Hot stuffMetropolitan Opera contract talks with unions drag on The 10 best Restaurant Week deals
'Shop and frisk' solutions discussed by Sharpton, Bratton
The Rev. Al Sharpton, a civil rights and a merchant group, and Police Commissioner Bill Bratton met Thursday at police headquarters to settle the storm caused by the racial profiling accusations last year at the city's major department stores.
The head of the National Action Network joined representatives from the NYCLU, the Retail Council of New York State and other groups for an hour meeting to discuss ways to resolve the issue.
Sharpton said the main issue was about jurisdiction and coming up with a way to accurately record suspicious activity and arrests in the stores.
In October, several black shoppers said they were wrongfully accused of thefts while browsing clothes at Barneys and Macys and arrested. There were conflicting reports by the police and store employees of how the situations happened.
Since those October incidents at Barney's and Macy's, the NYPD adopted a policy that requires store personnel to call 911 if they encounter any suspicious activity, rather than dealing with it themselves.
Sharpton said the commissioner promised to enforce that policy. "Police officers can't get involved without a 911 call," he said. "If shoplifting is a crime, it should start with a 911 call."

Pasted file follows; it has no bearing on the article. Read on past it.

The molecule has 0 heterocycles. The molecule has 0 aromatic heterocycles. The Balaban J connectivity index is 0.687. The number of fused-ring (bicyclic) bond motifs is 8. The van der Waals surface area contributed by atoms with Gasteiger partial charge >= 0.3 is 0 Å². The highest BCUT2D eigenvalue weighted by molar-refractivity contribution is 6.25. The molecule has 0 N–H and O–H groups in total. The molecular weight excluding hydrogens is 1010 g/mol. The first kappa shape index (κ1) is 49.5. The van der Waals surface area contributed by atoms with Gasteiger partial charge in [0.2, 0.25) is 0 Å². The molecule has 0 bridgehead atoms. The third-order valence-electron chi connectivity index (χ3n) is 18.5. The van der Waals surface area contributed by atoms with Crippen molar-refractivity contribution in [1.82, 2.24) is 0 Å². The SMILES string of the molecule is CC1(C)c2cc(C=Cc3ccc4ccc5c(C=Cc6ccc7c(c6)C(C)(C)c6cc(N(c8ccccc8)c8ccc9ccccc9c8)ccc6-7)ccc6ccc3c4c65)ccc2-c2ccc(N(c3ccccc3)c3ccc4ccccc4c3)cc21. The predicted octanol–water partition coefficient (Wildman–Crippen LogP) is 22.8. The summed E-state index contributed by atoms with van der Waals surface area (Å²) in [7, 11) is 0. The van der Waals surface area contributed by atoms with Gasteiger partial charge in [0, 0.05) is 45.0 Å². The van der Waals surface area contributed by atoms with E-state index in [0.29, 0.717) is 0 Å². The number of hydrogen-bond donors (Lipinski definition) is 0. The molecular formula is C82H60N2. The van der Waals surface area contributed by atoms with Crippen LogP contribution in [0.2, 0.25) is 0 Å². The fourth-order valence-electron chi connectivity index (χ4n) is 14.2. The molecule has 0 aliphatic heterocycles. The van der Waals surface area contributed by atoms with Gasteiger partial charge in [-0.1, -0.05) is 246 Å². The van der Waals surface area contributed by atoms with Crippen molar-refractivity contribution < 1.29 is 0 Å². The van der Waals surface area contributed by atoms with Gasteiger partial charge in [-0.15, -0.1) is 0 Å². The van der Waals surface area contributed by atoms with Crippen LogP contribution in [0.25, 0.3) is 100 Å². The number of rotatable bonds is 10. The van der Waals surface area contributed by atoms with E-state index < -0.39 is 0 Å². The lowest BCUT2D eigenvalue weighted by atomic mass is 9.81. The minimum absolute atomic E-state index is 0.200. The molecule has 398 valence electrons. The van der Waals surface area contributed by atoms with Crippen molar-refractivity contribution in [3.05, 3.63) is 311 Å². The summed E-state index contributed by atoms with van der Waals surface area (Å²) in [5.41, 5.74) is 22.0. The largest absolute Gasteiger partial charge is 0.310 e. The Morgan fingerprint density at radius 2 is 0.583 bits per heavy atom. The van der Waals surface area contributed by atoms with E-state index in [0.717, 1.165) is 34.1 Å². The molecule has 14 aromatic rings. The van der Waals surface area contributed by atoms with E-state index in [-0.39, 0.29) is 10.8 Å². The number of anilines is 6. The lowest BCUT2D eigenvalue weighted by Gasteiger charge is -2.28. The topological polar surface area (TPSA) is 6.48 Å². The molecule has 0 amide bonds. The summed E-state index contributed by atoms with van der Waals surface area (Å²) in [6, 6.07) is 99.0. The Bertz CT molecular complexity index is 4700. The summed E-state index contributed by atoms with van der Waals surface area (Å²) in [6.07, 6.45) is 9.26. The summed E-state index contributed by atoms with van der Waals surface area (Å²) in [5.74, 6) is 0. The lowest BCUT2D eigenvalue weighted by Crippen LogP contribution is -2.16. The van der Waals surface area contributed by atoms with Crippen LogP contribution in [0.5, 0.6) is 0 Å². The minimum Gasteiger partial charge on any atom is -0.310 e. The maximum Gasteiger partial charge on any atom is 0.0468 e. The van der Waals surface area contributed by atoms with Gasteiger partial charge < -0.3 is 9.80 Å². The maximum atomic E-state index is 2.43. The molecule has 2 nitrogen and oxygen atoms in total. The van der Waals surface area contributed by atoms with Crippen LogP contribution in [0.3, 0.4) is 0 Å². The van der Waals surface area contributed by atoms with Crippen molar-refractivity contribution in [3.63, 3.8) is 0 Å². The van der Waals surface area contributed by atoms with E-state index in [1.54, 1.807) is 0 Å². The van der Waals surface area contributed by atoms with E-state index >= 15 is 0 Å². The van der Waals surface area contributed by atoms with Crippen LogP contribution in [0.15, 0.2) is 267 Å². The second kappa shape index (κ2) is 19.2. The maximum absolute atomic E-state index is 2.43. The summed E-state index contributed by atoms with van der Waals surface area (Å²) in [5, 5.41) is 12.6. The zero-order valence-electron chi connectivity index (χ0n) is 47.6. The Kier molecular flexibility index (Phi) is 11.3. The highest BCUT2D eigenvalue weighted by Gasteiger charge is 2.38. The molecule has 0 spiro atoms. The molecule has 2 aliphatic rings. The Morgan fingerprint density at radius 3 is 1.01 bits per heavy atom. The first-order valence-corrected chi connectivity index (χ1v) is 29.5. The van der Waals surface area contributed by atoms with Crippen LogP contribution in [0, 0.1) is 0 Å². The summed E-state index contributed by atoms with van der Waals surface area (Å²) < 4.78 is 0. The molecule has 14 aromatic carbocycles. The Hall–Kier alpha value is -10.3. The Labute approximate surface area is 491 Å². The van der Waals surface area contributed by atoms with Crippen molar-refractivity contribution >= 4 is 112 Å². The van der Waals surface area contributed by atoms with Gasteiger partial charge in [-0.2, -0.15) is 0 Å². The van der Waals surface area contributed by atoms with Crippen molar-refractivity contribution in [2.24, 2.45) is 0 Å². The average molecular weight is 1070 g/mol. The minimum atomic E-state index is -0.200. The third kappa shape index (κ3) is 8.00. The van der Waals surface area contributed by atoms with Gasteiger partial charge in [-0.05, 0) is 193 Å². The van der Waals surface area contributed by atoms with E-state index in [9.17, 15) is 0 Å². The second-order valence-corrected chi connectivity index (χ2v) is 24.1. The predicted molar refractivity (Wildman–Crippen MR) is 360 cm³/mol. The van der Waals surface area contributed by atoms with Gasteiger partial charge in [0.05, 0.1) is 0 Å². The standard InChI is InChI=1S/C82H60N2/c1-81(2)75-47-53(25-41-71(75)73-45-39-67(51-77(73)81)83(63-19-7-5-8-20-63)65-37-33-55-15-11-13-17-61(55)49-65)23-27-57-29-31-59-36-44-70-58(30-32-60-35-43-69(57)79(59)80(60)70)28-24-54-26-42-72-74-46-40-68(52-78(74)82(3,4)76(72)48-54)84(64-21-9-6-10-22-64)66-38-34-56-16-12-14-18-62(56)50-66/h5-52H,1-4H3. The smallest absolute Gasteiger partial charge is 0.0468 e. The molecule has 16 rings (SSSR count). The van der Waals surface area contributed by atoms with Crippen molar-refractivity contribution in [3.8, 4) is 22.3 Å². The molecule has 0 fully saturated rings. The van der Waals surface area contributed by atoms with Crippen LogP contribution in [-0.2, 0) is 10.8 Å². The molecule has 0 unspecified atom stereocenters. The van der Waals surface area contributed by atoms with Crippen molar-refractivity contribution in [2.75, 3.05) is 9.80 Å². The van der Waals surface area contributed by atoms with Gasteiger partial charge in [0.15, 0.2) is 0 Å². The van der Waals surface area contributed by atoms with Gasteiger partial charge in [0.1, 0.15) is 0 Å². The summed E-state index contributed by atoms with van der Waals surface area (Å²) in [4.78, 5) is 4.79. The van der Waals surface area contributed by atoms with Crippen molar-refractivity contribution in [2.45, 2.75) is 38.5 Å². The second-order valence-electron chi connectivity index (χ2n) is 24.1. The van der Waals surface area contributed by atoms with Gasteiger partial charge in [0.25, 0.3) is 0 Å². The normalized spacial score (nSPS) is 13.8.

Bratton didn't attend the news conference. One of the shoppers who was arrested is suing Barneys and the NYPD.
Sharpton said having an official 911 call is key to getting a straightforward story because then all parties can have an official record that is easily accessible.
"Without the call, we don't know if Barney's is at fault . . . or the NYPD is at fault," he said.
Ted Potrikus, of the Retail Council, said Bratton would work with the department stores to make sure they follow this policy.
Following the incidents in October, several retail stores like Macy's. Barney's and Bloomingdale's posted a shopper's bill of rights that informs customers about policies against profiling.
Sharpton said concerns over "shop and frisk" are far from over but the implementation of a bill of rights and Thursday's meeting were steps in the right direction.